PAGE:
Their luck has run out. The embroiled track and field team may not be able to compete in the 2016 Summer Olympics after being suspended from international competition following the exposure of a widespread and state-sanctioned doping program. It’s the first time the International Association of Athletic Federation has chosen to suspend a nation with members voting 22-1 in favor, saying that cheating at any level “will not be tolerated.” Russia has nine months to prove its program is clean, a tight timeframe if they have any hopes of making it to Rio.

  2. Pregnant woman

    Cleveland Clinic to Test Uterus Transplants

    It could be the mother of medical innovations. The Ohio hospital will soon attempt the first American transplant of its kind, giving hope to those with uterine factor infertility, a condition where a woman is born without a uterus or has it removed. In a forthcoming study, doctors will perform the surgery — which only Sweden has successfully carried out so far — on 10 women. A year after the procedure, frozen fertilized embryos will be implanted into the healed wombs, which will be removed again after one or two successful births.

  3. Turkeys

    Turkey Costs Soar Thanks to Avian Flu

    They can fly … in price. With 8 million of the big birds wiped out by the bug this year, consumer prices for America’s preferred Thanksgiving meal are higher than ever. Experts say it’ll be hard to get birds weighing over 20 pounds — a big part of holiday sales — because the outbreak forced farmers to sell poultry earlier than usual. Supplies of frozen birds are at a 30-year low, and diners who prefer fresh ones, normally 20 percent of the market, may have to go cold turkey.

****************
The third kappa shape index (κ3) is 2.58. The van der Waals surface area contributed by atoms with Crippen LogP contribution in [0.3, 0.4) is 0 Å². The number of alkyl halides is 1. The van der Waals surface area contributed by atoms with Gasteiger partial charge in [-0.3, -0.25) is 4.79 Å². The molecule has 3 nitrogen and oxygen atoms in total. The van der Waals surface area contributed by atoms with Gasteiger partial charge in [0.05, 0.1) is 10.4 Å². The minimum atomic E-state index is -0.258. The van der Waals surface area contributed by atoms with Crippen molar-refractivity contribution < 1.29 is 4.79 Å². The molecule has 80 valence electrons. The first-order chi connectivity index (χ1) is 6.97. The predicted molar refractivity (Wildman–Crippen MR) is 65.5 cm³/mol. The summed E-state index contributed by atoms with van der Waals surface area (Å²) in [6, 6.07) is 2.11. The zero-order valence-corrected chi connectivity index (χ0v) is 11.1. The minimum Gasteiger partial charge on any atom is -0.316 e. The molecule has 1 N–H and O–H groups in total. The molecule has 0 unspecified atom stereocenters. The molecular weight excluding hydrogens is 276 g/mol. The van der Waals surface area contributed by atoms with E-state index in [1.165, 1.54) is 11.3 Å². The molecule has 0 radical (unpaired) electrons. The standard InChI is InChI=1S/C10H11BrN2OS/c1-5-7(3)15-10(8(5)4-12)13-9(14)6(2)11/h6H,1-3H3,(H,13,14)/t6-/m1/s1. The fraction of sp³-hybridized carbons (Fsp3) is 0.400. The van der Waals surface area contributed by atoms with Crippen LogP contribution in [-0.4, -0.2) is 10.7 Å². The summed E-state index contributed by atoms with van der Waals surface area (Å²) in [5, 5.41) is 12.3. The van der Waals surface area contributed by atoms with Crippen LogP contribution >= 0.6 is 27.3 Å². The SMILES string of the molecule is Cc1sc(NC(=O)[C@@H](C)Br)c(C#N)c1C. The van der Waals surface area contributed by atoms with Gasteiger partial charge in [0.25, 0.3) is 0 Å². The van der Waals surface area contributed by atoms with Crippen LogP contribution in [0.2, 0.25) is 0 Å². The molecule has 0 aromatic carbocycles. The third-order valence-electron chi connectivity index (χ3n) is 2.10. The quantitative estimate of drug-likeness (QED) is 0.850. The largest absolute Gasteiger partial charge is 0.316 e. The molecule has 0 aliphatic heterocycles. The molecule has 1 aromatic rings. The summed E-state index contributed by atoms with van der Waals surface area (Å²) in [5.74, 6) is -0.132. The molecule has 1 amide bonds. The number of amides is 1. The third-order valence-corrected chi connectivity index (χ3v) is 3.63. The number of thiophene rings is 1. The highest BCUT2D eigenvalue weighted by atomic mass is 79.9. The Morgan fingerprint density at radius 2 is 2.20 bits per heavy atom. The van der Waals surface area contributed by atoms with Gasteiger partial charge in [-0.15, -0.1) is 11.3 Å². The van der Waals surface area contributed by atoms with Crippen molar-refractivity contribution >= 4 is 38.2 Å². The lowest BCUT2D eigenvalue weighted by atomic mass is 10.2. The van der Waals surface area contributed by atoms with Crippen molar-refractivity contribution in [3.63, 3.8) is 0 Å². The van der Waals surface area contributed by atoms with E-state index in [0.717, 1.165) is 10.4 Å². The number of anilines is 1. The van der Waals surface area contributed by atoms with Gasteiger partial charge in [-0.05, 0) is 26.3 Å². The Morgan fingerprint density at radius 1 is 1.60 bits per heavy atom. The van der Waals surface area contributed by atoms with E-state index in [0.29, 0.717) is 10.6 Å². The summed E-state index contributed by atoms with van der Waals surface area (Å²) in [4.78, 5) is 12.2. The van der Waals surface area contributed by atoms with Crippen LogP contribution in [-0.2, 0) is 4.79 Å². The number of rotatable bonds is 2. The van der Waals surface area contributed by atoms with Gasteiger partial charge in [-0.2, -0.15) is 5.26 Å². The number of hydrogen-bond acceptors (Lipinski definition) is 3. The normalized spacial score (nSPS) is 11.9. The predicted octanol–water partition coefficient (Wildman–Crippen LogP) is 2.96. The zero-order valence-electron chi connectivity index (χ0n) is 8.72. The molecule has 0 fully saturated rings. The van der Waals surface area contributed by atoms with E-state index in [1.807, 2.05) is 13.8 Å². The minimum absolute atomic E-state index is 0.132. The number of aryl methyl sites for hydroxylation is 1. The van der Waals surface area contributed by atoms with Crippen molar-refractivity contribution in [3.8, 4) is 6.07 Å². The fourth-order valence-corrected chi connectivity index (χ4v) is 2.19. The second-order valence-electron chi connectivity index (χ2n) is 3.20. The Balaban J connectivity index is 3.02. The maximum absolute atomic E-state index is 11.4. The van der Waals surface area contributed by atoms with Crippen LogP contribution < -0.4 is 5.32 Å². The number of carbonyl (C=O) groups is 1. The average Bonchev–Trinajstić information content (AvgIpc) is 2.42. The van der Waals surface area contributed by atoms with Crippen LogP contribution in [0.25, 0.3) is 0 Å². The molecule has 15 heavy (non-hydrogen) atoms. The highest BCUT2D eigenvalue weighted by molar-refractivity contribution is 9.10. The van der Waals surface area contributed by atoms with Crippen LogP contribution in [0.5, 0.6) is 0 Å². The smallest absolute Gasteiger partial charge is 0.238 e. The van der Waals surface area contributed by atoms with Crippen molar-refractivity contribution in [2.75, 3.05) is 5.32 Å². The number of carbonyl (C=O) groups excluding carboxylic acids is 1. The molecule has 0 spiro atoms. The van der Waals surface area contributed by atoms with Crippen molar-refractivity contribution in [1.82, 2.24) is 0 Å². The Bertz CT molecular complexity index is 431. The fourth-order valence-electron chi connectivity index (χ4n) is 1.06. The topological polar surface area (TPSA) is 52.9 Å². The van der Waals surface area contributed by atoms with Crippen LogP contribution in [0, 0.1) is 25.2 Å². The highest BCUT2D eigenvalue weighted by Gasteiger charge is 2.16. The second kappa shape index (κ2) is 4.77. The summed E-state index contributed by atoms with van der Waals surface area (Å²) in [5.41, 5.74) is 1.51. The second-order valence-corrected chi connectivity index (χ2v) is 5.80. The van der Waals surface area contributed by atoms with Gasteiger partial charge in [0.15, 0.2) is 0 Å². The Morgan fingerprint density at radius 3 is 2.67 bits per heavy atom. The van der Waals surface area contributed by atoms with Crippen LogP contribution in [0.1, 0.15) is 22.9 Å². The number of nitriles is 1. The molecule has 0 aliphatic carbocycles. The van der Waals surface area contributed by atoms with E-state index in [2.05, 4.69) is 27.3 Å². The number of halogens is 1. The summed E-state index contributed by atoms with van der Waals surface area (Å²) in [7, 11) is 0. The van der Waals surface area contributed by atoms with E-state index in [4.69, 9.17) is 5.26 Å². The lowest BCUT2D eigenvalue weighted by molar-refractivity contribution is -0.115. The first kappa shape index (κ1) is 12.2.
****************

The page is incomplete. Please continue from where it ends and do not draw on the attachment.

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    Lyric Lawsuit Against Taylor Swift Dismissed

    She shook it off. The pop star found herself in tune with the court when Judge Gail Standish threw out a legal suit over Swift’s “Shake It Off” lyrics. Songwriter Jessie Braham alleged that Swift had stolen a song he penned called “Haters Gone Hate,” repurposing it for her 2014 hit. But Standish said he lacked enough evidence and cited Swift’s lyrics in her decision. While acknowledging that Braham might try again, she wrote, “But, for now, we have got problems, and the Court is not sure Braham can solve them.”

  5. Frustrated Phone User

    Apple Glitch Causes Massive App Outage

    Was your Tindering hindered? Millions couldn’t use their favorite apps after the iPhone giant failed to renew a security certificate for the Mac App Store. Making matters worse, some people tried to delete and reinstall their apps, which didn’t fix the problem and instead swamped helpless developers at other firms with misdirected complaints. Apple corrected the issue within a few hours, renewing their certificates through 2035. But the error highlights the risks of a closed ecosystem, where one provider controls the flow of many of our daily software services.

  6. larry nance

    L.A.’s Larry Nance Jr. Signals NBA Strategy Shift

    He might be a game-changer. At 22 and 6-foot-9, this forward could be the hope of the declining Lakers, as well as the start of a trend toward more defensive basketball. Though offense has been the name of the game for the last decade, the league is increasingly valuing a virtually positionless offensive game that prioritizes spacing. Nance displays more versatility — rebounding, shot blocking, speed and defensive intensity — giving jacks-of-all-trades like him a very good shot at the big time.